Siddartha, a medical student, feels he must discontinue his studies following the death of his father. He looks for a job and has to submit to a formal interviews requiring that the candidate be examined by a committee on questions of general culture. He realizes that he lacks the all important element of backing. Somewhat mentally disoriented, wandering in a Calcutta shocked by intense political upheaval and revolutionary violence, he ends by accepting a medical sales position, away from the city and the girl he loves. –Satyajit Ray Film and Study Center
Satyajit Ray is one of cinema’s truest Renaissance men. In addition to his films, he is a reputed writer of short stories, a music composer (scores for his own films and other film-makers, notably Merchant-Ivory’s Shakespeare Wallah) and a painter and graphic designer of considerable skill. Appropriately enough, Ray derived from a background of great culture, the son of poet Sukumar Ray who died when he was three years old. His interest in fine arts, literature and painting led him to reside at Rabindranath Tagore’s Santiniketan (an intellectual retreat for artists and thinkers) for a significant period of time. Ray’s true love however was the cinema. The cinema of 30s Hollywood, which included Fred Astaire musicals and comedies by Ernst Lubitsch; Russian films he devoured in repeated viewings at the Calcutta Film Society (which he co-founded in 1947) and later the Italian neorealist films which he discovered in London.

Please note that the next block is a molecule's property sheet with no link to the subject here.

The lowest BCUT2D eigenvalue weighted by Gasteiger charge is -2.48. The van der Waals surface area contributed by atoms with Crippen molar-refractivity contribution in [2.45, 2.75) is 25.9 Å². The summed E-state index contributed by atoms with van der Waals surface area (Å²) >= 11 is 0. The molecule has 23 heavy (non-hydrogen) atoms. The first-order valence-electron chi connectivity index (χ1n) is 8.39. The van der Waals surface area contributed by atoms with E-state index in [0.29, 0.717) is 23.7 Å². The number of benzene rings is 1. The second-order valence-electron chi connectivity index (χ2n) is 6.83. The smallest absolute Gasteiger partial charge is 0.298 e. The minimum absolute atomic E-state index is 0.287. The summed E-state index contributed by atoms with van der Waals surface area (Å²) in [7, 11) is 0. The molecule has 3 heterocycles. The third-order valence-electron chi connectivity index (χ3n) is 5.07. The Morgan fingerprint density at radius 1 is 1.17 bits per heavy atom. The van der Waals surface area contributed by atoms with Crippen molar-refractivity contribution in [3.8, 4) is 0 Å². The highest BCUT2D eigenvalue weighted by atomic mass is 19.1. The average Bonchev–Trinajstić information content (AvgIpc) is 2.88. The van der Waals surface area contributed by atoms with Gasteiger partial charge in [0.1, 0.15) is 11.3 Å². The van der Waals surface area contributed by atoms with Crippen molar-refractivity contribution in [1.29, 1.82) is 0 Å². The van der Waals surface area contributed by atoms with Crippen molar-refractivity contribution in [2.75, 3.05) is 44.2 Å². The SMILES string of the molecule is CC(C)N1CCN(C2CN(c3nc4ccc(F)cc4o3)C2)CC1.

At the time of the Second World War, and the final period of… read more
Reminds me a lot of Soseki's novels, dealing with the students, especially To the Spring Equinox and Beyond - this ever-relevant theme of each generation of men and women trying to break into these economies that have nothing for them. Loved the main character's struggle between all that and himself. More Ray, please!
Siddhartha is the character that Ray most closely identified with. So do I. A bit of him and a bit of Travis Bickle. :P
This is one of the few Ray film's where his technical side comes to the forefront. The dream sequences, jump cuts, hand held camera sequences and hallucinations are very proficiently done. The international influence is very evident. The movie keeps you interested throughout but eventually it ends up being an exercise in style. But still, its definitely worth a watch for its technical brilliance.